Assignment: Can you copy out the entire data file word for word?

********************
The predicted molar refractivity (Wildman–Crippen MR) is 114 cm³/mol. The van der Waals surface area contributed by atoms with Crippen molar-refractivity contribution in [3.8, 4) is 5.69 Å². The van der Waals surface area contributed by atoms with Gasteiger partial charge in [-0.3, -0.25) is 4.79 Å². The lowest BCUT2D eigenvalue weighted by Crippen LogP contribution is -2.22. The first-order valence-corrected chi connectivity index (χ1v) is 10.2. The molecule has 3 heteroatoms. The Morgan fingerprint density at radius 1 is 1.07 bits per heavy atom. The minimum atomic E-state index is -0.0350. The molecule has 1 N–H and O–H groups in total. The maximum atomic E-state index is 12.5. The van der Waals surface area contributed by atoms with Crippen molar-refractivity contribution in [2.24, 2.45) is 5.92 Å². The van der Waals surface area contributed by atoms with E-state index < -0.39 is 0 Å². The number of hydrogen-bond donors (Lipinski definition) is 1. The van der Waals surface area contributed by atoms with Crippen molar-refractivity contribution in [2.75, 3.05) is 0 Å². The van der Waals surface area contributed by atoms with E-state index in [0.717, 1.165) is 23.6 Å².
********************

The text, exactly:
The predicted molar refractivity (Wildman–Crippen MR) is 114 cm³/mol. The van der Waals surface area contributed by atoms with Crippen molar-refractivity contribution in [3.8, 4) is 5.69 Å². The van der Waals surface area contributed by atoms with Gasteiger partial charge in [-0.3, -0.25) is 4.79 Å². The lowest BCUT2D eigenvalue weighted by Crippen LogP contribution is -2.22. The first-order valence-corrected chi connectivity index (χ1v) is 10.2. The molecule has 3 heteroatoms. The Morgan fingerprint density at radius 1 is 1.07 bits per heavy atom. The minimum atomic E-state index is -0.0350. The molecule has 1 N–H and O–H groups in total. The maximum atomic E-state index is 12.5. The van der Waals surface area contributed by atoms with Crippen molar-refractivity contribution in [2.24, 2.45) is 5.92 Å². The van der Waals surface area contributed by atoms with E-state index < -0.39 is 0 Å². The number of hydrogen-bond donors (Lipinski definition) is 1. The van der Waals surface area contributed by atoms with Crippen molar-refractivity contribution in [2.75, 3.05) is 0 Å². The van der Waals surface area contributed by atoms with E-state index in [0.717, 1.165) is 23.6 Å².